Toronto's housing market was a study in stability in March, standing in stark contrast with the country's other most-scrutinized housing market.

The Toronto Real Estate Board reported on Wednesday that 7,187 homes were sold across the Greater Toronto Area last month, virtually unchanged from a year earlier when 7,188 sales were logged across the GTA. Meanwhile, the average price inched up half a percentage point to $788,335, according to TREB data.

“The market continues to look stable at somewhat soggy levels, but we wouldn’t be surprised if activity firms up in the months ahead,” wrote BMO Senior Economist Robert Kavcic in a note to clients Wednesday morning.

In comparison, The Real Estate Board of Greater Vancouver reported a 31.4 per cent year-over-year plunge in March homes sales on Tuesday, representing the weakest month of activity in that region since 1986.

Despite Toronto's relative stability, the local real estate board is still urging policy makers to take another look at some of the regulatory intervention that has cooled the market.

"The [Office of the Superintendent of Financial Institutions] stress test continues to impact home buyers’ ability to qualify for a mortgage," TREB President Garry Bhaura said in a release.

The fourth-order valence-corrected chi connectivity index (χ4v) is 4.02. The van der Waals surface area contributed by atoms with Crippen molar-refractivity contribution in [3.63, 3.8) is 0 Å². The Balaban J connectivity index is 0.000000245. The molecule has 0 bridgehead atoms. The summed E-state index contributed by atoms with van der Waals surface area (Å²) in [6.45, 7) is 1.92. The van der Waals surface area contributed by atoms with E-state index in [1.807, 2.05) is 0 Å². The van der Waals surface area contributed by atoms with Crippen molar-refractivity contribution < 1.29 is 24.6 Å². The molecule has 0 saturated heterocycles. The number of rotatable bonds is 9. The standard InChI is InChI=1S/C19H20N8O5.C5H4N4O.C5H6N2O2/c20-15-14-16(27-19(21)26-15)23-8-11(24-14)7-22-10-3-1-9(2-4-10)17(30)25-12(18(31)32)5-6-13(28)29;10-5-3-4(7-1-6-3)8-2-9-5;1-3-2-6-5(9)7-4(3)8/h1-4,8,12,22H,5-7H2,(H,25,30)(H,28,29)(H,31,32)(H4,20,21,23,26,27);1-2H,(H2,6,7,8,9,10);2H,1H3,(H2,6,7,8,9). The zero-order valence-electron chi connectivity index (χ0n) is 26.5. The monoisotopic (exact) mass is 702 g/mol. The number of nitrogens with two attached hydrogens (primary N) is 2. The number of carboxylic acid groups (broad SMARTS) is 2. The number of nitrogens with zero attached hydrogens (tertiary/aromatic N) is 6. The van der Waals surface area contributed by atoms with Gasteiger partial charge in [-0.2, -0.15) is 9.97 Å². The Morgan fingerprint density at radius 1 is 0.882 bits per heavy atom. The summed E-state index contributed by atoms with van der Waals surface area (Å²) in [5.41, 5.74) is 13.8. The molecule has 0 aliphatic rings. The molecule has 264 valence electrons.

"TREB is still arguing that the stress test provisions and mortgage lending guidelines generally, including allowable amortization periods for insured mortgages, should be reviewed," he added.

John Pasalis, the president of Toronto real estate brokerage Realosophy Realty, said it’s “definitely not” appropriate to revisit these policies at this stage, while the market is stable.     

“You don’t really want policies that fuel more debt, which is really what they’re calling for,” he said in an interview with BNN Bloomberg Wednesday.

“It’s still a stable market, we still have prices that are stable, the market is pretty competitive and we still only have two months of inventory – so there’s no reason to sort of fuel demand further.”


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